A proper fraction is one where the numerator is no larger than the denominator. We'll call a fraction with denominator 1 a VPF (very proper fraction). Imagine a civilization where the only way of representing fractions is as a VPF or a sum of (two or more) VPFs. To keep things interesting, they don't allow using the same denominator twice. So, for example, they can't write 2/5 as 1/5 + 1/5. However, 2/5 CAN be represented as a sum of distinct VPFs: 1/3 + 1/15. Since the denominator of these fractions are all 1, we can simplify the notation by simply writing the numerators. For example, we've shown that we can convert from our system to their system by 2/5 = (3,15).

Problem: Write 1143/1170 as it would be expressed in this civilization.

Extra challenge: Describe an algorithm for expressing any proper fraction as a sum of distinct VPFs, and prove that your algorithm works. (In particular, show that it terminates in a finite number of steps.) This challenge is an advanced problem.

### E3. A Fraction Sequence

Let S be the sequence of all proper fractions with denominator ≤ 20, arranged in order from smallest to largest, so the first fraction is 0/1 = 0 and the last one is 1/1 = 1. Represent each fraction in lowest terms. Define the gap between two consecutive fractions in this sequence to be the difference of the smaller from the larger.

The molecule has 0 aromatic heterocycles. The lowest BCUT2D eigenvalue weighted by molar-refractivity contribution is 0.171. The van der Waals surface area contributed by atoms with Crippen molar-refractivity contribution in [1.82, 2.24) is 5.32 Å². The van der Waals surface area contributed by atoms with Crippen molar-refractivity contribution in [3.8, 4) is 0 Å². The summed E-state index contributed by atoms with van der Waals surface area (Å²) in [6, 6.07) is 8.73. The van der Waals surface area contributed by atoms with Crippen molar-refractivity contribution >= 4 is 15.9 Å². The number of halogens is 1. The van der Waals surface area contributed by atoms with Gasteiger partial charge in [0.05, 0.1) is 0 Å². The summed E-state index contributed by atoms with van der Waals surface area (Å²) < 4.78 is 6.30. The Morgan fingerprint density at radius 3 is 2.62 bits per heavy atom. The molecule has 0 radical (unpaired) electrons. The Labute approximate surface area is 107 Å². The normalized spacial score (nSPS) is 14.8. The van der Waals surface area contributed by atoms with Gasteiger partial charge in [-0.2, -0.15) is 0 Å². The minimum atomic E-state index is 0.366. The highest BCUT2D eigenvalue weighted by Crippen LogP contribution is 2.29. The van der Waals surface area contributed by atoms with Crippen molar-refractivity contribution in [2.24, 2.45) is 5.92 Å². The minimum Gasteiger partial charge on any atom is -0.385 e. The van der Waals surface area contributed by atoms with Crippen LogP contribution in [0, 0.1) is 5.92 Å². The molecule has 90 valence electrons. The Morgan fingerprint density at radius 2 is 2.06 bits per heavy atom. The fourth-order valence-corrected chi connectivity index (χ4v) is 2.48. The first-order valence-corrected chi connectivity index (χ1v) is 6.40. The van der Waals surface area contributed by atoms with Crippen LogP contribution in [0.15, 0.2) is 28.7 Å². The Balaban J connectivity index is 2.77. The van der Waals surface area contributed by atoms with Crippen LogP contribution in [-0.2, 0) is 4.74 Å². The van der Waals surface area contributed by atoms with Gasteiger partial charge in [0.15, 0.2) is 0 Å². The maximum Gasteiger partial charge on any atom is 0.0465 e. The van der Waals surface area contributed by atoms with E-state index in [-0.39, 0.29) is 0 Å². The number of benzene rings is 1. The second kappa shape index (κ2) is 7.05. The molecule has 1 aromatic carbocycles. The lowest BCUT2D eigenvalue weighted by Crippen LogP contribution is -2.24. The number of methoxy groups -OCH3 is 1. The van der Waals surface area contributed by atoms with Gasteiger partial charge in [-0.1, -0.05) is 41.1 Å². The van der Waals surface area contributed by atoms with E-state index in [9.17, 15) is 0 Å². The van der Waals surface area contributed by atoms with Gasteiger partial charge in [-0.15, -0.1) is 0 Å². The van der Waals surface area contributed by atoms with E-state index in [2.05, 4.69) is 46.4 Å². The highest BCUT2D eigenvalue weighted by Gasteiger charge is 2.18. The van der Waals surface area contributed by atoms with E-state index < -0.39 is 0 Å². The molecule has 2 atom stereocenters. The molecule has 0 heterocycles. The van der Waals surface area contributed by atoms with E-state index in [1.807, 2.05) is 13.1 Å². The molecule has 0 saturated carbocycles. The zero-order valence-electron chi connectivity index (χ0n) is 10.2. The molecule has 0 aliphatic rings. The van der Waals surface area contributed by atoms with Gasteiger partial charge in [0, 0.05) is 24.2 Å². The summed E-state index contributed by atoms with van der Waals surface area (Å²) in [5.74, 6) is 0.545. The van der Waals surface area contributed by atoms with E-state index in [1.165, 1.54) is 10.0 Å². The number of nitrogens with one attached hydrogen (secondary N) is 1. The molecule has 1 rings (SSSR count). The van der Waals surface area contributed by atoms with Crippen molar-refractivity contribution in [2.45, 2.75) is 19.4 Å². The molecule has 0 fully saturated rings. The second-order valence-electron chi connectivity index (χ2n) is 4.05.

- Determine the smallest gap in the sequence, and find two fractions that have this gap between them.
- The gap between the first two fractions is 1/20 – 0/1 = 1/20, as is the gap between the last two fractions. Not counting these fractions, find two fractions that have a gap that is as large as possible.

### Personal Thoughts on Math Research

I publish math research once in a blue moon, and always with co-authors. I've just finished some new research. There are a few things I like about it. (1) The result was surprising, and the work was challenging, but not too difficult. (2) It is a very concrete result in elementary geometry, that I can explain to most anyone. I think the result is nifty. (3) It was a family affair, as my co-authors are my brother Marshall and his son, Michael. It was a nice division of labor, with me doing the geometry part and Marshall and Michael doing the calculus part. Michael's TeX expertise came in handy, as well. (4) It is the first paper that I have contributed to that depended on mathematical software for its solution.

See http://arxiv.org/abs/0704.2716 for the paper, titled "Constructing a quadrilateral inside another one". Be sure to look at version 3, which is much improved over the earlier versions. It's only 9 pages, and a pretty easy read, as math papers go. We are at work on a new version, which should improve the exposition and simplify the proof of the main theorem a bit, but I think the current version is actually publishable quality. We'll be submitting the new version to

This paper is an example of old-fashioned mathematics done with modern tools. There is nothing here that couldn't have been done in the 18th century, but without Geometer's Sketchpad I would never have come across the problem or have been able to obtain experimental evidence for our conjecture, now a theorem. And without Maple (or the reincarnation of Euler) we couldn't have done the calculations involved.